The original implementation also had this unnecessary Annotation type:

// Annotation describes the annotation of a key/value pair made on a Context via
// the Annotate call.
type Annotation struct {
       Key, Value interface{}

I don’t know why this was ever needed, as an Annotation was never passed into nor returned from any function. It was part of the type AnnotationSet, but that could easily be refactored into a map[interface{}]interface{} instead. So I factored Annotation out completely.

mcfg, mrun

The next package to tackle is mcfg, which deals with configuration via command line arguments and environment variables. The package is set up to use the old mcmp.Component type such that each component could declare its own configuration parameters in the global configuration. In this way the configuration would have a hierarchy of its own which matches the component tree.

Given that I now think mcmp.Component isn’t the right course of action it would be the natural step to take that aspect out of mcfg, leaving only a basic command-line and environment variable parser. There are many other basic parsers of this sort out there, including one or two I wrote myself, and frankly I don’t think the world needs another. So mcfg is going away.

The mrun package is the corresponding package to mcfg; where mcfg dealt with configuration of components mrun deals with the initialization and shutdown of those same components. Like mcfg, mrun relies heavily on mcmp.Component, and doesn’t really have any function with that type gone. So mrun is a gonner too.


The mlog package is primarily concerned with, as you might guess, logging. While there are many useful logging packages out there none of them integrate with mctx’s annotations, so it is useful to have a custom logging package here. mlog also has the nice property of not being extremely coupled to mcmp.Component like other packages; it’s only necessary to delete a handful of global functions which aren’t a direct part of the mlog.Logger type in order to free the package from that burden.

With that said, the mlog.Logger type could still use some work. It’s primary pattern looks like this:

// Message describes a message to be logged.
type Message struct {
	Description string
	Contexts []context.Context

// Info logs an InfoLevel message.
func (l *Logger) Info(descr string, ctxs ...context.Context) {
	l.Log(mkMsg(InfoLevel, descr, ctxs...))

The idea was that if the user has multiple Contexts in hand, each one possibly having some relevant annotations, all of those Contexts’ annotations could be merged together for the log entry.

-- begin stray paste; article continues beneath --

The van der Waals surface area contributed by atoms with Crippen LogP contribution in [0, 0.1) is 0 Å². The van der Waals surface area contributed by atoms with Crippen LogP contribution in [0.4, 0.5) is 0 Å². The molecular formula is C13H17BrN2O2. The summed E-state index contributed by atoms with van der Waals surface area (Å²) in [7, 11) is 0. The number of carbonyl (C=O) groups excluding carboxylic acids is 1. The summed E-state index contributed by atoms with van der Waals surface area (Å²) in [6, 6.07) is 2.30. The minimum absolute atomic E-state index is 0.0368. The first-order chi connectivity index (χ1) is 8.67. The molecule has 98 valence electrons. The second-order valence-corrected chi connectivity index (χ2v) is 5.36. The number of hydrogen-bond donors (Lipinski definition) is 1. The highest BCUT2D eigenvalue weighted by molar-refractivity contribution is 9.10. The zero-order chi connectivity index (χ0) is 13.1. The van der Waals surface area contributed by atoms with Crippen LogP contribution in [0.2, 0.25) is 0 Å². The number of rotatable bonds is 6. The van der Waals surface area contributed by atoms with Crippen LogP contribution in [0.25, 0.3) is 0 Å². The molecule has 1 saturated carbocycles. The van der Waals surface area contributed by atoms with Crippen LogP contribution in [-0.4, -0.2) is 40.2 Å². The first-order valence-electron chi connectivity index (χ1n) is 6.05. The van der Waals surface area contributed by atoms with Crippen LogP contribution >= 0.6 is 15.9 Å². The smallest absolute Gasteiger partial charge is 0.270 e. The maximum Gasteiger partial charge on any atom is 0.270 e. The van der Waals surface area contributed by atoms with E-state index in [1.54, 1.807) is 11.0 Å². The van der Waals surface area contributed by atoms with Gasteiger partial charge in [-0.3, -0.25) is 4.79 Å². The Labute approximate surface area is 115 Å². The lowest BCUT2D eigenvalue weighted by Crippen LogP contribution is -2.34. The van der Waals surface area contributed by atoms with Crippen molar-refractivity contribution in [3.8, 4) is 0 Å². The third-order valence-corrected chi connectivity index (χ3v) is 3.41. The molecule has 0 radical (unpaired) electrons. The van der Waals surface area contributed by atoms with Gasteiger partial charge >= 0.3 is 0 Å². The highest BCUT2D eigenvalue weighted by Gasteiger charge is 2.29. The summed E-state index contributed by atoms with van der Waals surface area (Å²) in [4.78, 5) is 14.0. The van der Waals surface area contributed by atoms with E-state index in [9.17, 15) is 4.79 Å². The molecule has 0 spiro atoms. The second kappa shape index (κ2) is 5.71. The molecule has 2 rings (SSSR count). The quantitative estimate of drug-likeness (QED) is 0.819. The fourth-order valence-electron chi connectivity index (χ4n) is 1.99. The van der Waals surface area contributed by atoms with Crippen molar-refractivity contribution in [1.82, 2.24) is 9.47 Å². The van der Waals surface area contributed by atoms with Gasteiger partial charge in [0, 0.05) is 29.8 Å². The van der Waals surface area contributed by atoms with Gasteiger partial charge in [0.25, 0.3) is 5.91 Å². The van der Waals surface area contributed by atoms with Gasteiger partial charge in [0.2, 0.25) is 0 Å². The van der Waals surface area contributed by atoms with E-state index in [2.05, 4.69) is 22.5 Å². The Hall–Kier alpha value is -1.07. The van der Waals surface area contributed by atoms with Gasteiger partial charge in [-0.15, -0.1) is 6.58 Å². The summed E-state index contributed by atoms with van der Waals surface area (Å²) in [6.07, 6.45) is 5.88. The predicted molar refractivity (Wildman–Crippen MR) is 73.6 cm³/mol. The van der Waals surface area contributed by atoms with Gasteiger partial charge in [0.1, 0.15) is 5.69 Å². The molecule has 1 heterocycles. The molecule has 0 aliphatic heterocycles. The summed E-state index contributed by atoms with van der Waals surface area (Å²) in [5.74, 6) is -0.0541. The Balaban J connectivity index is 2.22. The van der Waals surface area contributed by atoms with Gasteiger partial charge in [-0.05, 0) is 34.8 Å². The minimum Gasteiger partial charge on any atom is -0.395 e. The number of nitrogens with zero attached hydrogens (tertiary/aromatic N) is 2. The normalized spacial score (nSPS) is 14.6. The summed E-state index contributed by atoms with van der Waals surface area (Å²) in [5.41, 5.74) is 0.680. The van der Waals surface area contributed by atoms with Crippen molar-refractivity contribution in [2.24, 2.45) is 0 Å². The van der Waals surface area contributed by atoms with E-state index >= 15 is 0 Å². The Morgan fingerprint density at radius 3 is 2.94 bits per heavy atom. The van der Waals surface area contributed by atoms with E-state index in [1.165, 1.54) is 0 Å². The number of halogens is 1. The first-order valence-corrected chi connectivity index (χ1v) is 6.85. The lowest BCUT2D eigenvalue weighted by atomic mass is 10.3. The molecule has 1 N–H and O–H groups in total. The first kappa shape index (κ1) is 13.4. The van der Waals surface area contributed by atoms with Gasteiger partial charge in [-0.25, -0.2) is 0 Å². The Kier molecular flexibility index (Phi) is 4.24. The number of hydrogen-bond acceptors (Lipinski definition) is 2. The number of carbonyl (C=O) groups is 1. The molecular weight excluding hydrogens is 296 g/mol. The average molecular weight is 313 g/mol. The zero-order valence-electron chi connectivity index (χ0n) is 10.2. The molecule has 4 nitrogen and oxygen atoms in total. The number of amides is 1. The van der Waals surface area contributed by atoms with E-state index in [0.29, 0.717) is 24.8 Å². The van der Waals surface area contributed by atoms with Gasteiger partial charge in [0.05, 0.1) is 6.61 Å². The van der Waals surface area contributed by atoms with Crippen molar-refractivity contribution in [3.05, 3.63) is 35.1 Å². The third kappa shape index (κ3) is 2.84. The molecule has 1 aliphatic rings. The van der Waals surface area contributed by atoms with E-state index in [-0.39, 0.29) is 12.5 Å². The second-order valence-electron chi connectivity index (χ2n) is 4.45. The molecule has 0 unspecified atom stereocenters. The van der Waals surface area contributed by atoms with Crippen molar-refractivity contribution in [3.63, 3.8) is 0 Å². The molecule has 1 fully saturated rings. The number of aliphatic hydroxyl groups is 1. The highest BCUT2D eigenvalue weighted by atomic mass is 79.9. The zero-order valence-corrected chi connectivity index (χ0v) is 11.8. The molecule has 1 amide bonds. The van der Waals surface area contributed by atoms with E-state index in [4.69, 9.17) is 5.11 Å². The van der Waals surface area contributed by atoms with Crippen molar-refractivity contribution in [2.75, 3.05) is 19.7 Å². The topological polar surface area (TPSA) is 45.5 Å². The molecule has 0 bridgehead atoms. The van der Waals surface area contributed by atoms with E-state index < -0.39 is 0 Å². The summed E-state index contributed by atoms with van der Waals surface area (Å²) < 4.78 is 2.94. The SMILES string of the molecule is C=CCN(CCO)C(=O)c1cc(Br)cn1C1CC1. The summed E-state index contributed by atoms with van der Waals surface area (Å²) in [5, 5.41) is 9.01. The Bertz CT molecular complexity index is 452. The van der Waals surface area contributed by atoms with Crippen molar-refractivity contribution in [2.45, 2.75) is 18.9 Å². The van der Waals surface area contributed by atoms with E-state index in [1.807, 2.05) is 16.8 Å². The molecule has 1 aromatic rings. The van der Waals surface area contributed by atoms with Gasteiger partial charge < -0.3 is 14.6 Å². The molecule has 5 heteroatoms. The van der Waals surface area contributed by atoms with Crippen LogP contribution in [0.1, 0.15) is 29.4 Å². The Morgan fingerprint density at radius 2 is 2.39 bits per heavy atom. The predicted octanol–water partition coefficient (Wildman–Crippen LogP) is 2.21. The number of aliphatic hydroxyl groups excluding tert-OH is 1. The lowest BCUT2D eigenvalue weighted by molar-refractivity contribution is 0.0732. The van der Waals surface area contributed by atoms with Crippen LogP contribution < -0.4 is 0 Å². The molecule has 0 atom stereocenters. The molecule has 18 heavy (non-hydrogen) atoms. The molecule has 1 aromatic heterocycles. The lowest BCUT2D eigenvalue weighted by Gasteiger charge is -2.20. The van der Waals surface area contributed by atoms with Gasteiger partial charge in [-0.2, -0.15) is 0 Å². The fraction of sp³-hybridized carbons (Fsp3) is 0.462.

Looking back it seems to me that the only thing mlog should care about is the annotations, and not where those annotations came from. So the new pattern looks like this:

// Message describes a message to be logged.
type Message struct {
	Context context.Context
	Description string
	Annotators  []Annotators

// Info logs a LevelInfo message.
func (l *Logger) Info(ctx context.Context, descr string, annotators ...mctx.Annotator)

The annotations on the given Context will be included, and then any further Annotators can be added on. This will leave room for merr later.

There’s some other warts in mlog.Logger that should be dealt with as well, including some extraneous methods which were only used due to mcmp.Component, some poorly named types, a message handler which didn’t properly clean itself up, and making NewLogger take in parameters with which it can be customized as needed (previously it only allowed for a single configuration). I’ve also extended Message to include a timestamp, a namespace field, and some other useful information.

Future Work

I’ve run out of time for today, but future work on this package includes:

  • Updating merr with support for mctx.Annotations.
  • Auditing the mnet, mhttp, and mrpc packages to see if they contain anything worth keeping.
  • Probably deleting the m package entirely; I don’t even really remember what it does.
  • Probably deleting the mdb package entirely; it only makes sense in the context of mcmp.Component.
  • Making a difficult decision about mtest; I put a lot of work into it, but is it really any better than testify?